Huq said the government was seeking an early hearing.

“I have already asked the attorney general to appeal in the Supreme Court on Sunday seeking early hearing,” he told reporters. The Supreme Court had earlier set Aug. 7 to make decision on the quota issue. Friday and Saturday are parts of the weekend in Bangladesh. The court opens Sunday.

“I am requesting all to wait with patience until the verdict is delivered,” Hasina said in a televised address Wednesday evening. “I believe our students will get justice from the apex court. They will not be disappointed.”

While job opportunities have expanded in Bangladesh’s private sector, many people prefer government jobs because they are stable and well paid. Each year, some 400,000 graduates compete for 3,000 jobs in the civil service exam.

Hasina said there would be a judicial probe into Tuesday's deaths and vowed that those responsible would be brought to justice.

“Some precious lives have been lost unnecessarily,” she said. “I condemn every killing.”

U.N. Human Rights chief Volker Türk said in a post on the social media platform X that all acts of violence and deadly use of force must be investigated and the perpetrators held accountable. Türk said freedom of expression and peaceful assembly are fundamental human rights.

Bangladesh’s ruling party blamed the BNP for the chaos, and Dhaka police raided the party’s headquarters late Tuesday. Detective Chief Harun-or-Rashid said police arrested seven members of the party’s student wing, and said detectives found 100 crude bombs, 500 wooden and bamboo sticks, and five to six bottles of gasoline in the raid.

Ruhul Kabir Rizvi, a senior BNP leader, said the raid was a government attempt to divert attention from the protests.

Students clash with riot police during a protest against a quota system for government jobs, in Dhaka, Bangladesh, Thursday, July 18, 2024. (AP Photo/Rajib Dhar)

Students clash with riot police during a protest against a quota system for government jobs, in Dhaka, Bangladesh, Thursday, July 18, 2024. (AP Photo/Rajib Dhar)

Policemen fire tear gas to disperse students protesting against the quota system in public service in Dhaka, Bangladesh, Thursday, July 18, 2024. (AP Photo/Rajib Dhar)

Policemen fire tear gas to disperse students protesting against the quota system in public service in Dhaka, Bangladesh, Thursday, July 18, 2024. (AP Photo/Rajib Dhar)

An injured policeman lies on a street during clashes with students protesting against the quota system in public service in Dhaka, Bangladesh, Thursday, July 18, 2024. (AP Photo/Rajib Dhar)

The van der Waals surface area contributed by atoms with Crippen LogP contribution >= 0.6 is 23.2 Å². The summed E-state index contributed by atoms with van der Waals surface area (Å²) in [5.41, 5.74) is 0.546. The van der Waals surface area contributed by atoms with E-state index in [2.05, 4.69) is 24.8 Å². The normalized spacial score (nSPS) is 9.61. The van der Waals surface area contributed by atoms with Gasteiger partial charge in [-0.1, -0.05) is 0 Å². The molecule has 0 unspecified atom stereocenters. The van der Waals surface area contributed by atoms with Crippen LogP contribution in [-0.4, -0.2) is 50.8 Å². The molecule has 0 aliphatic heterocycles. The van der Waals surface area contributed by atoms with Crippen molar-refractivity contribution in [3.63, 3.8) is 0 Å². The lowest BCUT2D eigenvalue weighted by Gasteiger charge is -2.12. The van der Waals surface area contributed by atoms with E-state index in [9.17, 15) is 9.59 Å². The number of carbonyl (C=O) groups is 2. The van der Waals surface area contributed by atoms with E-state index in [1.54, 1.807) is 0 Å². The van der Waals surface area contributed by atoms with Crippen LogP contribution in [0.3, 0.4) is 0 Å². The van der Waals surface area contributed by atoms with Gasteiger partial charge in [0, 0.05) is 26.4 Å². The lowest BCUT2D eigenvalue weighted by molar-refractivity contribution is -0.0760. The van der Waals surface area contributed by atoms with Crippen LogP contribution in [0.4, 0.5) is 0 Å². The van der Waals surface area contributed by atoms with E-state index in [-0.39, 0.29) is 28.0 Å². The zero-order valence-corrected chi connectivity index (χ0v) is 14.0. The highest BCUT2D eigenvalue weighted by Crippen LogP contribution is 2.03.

An injured policeman lies on a street during clashes with students protesting against the quota system in public service in Dhaka, Bangladesh, Thursday, July 18, 2024. (AP Photo/Rajib Dhar)

Students clash with riot police during a protest against a quota system for government jobs, in Dhaka, Bangladesh, Thursday, July 18, 2024. (AP Photo/Rajib Dhar)

Students clash with riot police during a protest against a quota system for government jobs, in Dhaka, Bangladesh, Thursday, July 18, 2024. (AP Photo/Rajib Dhar)

Students clash with riot police during a protest against a quota system for government jobs, in Dhaka, Bangladesh, Thursday, July 18, 2024. (AP Photo/Rajib Dhar)

Students clash with riot police during a protest against a quota system for government jobs, in Dhaka, Bangladesh, Thursday, July 18, 2024. (AP Photo/Rajib Dhar)

Students clash with riot police during a protest against a quota system for government jobs, in Dhaka, Bangladesh, Thursday, July 18, 2024. (AP Photo/Rajib Dhar)

Students clash with riot police during a protest against a quota system for government jobs, in Dhaka, Bangladesh, Thursday, July 18, 2024. (AP Photo/Rajib Dhar)

Students advocating for quota reform in public service held a mock funeral at Dhaka University in memory of those who died during clashes, in Dhaka, Bangladesh, Wednesday, July 17, 2024. (AP Photo/Rajib Dhar)

Students advocating for quota reform in public service held a mock funeral at Dhaka University in memory of those who died during clashes, in Dhaka, Bangladesh, Wednesday, July 17, 2024. (AP Photo/Rajib Dhar)

Police fire tear gas shells and rubber bullets to disperse students shouting slogans in favor of quota system in public service at the university campus, in Dhaka, Bangladesh, Wednesday, July 17, 2024. (AP Photo/Rajib Dhar)

Police fire tear gas shells and rubber bullets to disperse students shouting slogans in favor of quota system in public service at the university campus, in Dhaka, Bangladesh, Wednesday, July 17, 2024. (AP Photo/Rajib Dhar)

Police fire tear gas shells and rubber bullets to disperse students shouting slogans in favor of quota system in public service at the university campus, in Dhaka, Bangladesh, Wednesday, July 17, 2024. (AP Photo/Rajib Dhar)

Police fire tear gas shells and rubber bullets to disperse students shouting slogans in favor of quota system in public service at the university campus, in Dhaka, Bangladesh, Wednesday, July 17, 2024. (AP Photo/Rajib Dhar)